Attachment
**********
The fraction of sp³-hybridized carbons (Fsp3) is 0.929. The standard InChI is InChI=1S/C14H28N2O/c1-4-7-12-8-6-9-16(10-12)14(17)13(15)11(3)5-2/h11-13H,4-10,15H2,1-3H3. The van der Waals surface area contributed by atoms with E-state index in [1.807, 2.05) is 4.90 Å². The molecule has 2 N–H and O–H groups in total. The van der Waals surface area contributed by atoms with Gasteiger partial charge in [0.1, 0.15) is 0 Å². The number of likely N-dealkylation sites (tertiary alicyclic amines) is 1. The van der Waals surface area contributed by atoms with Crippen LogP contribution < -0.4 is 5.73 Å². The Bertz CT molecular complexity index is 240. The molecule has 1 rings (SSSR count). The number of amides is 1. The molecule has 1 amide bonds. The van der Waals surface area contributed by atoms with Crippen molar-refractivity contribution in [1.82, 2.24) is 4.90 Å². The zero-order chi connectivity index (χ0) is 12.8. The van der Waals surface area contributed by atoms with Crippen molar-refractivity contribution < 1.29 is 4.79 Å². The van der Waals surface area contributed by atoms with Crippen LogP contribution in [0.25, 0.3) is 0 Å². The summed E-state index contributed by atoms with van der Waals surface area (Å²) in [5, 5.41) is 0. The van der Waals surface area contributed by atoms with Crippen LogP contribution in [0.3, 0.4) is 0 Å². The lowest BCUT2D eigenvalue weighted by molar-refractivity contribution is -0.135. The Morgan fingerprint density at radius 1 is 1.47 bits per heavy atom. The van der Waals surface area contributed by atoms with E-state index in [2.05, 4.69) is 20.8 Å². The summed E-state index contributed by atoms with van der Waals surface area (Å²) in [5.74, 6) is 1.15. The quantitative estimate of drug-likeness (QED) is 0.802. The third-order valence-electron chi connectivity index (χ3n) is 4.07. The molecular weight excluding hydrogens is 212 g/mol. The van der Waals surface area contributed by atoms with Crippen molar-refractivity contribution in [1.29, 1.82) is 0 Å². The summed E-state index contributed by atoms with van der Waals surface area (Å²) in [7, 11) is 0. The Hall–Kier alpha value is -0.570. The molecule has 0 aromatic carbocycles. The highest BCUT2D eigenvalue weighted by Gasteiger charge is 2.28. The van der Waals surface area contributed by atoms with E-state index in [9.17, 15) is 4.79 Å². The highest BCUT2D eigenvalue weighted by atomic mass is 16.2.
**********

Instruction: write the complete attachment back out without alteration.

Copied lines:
The fraction of sp³-hybridized carbons (Fsp3) is 0.929. The standard InChI is InChI=1S/C14H28N2O/c1-4-7-12-8-6-9-16(10-12)14(17)13(15)11(3)5-2/h11-13H,4-10,15H2,1-3H3. The van der Waals surface area contributed by atoms with E-state index in [1.807, 2.05) is 4.90 Å². The molecule has 2 N–H and O–H groups in total. The van der Waals surface area contributed by atoms with Gasteiger partial charge in [0.1, 0.15) is 0 Å². The number of likely N-dealkylation sites (tertiary alicyclic amines) is 1. The van der Waals surface area contributed by atoms with Crippen LogP contribution < -0.4 is 5.73 Å². The Bertz CT molecular complexity index is 240. The molecule has 1 rings (SSSR count). The number of amides is 1. The molecule has 1 amide bonds. The van der Waals surface area contributed by atoms with Crippen molar-refractivity contribution in [1.82, 2.24) is 4.90 Å². The zero-order chi connectivity index (χ0) is 12.8. The van der Waals surface area contributed by atoms with Crippen molar-refractivity contribution < 1.29 is 4.79 Å². The van der Waals surface area contributed by atoms with Crippen LogP contribution in [0.25, 0.3) is 0 Å². The summed E-state index contributed by atoms with van der Waals surface area (Å²) in [5, 5.41) is 0. The van der Waals surface area contributed by atoms with Crippen LogP contribution in [0.3, 0.4) is 0 Å². The lowest BCUT2D eigenvalue weighted by molar-refractivity contribution is -0.135. The Morgan fingerprint density at radius 1 is 1.47 bits per heavy atom. The van der Waals surface area contributed by atoms with E-state index in [2.05, 4.69) is 20.8 Å². The summed E-state index contributed by atoms with van der Waals surface area (Å²) in [5.74, 6) is 1.15. The quantitative estimate of drug-likeness (QED) is 0.802. The third-order valence-electron chi connectivity index (χ3n) is 4.07. The molecular weight excluding hydrogens is 212 g/mol. The van der Waals surface area contributed by atoms with Crippen molar-refractivity contribution in [1.29, 1.82) is 0 Å². The summed E-state index contributed by atoms with van der Waals surface area (Å²) in [7, 11) is 0. The Hall–Kier alpha value is -0.570. The molecule has 0 aromatic carbocycles. The highest BCUT2D eigenvalue weighted by Gasteiger charge is 2.28. The van der Waals surface area contributed by atoms with E-state index in [9.17, 15) is 4.79 Å². The highest BCUT2D eigenvalue weighted by atomic mass is 16.2.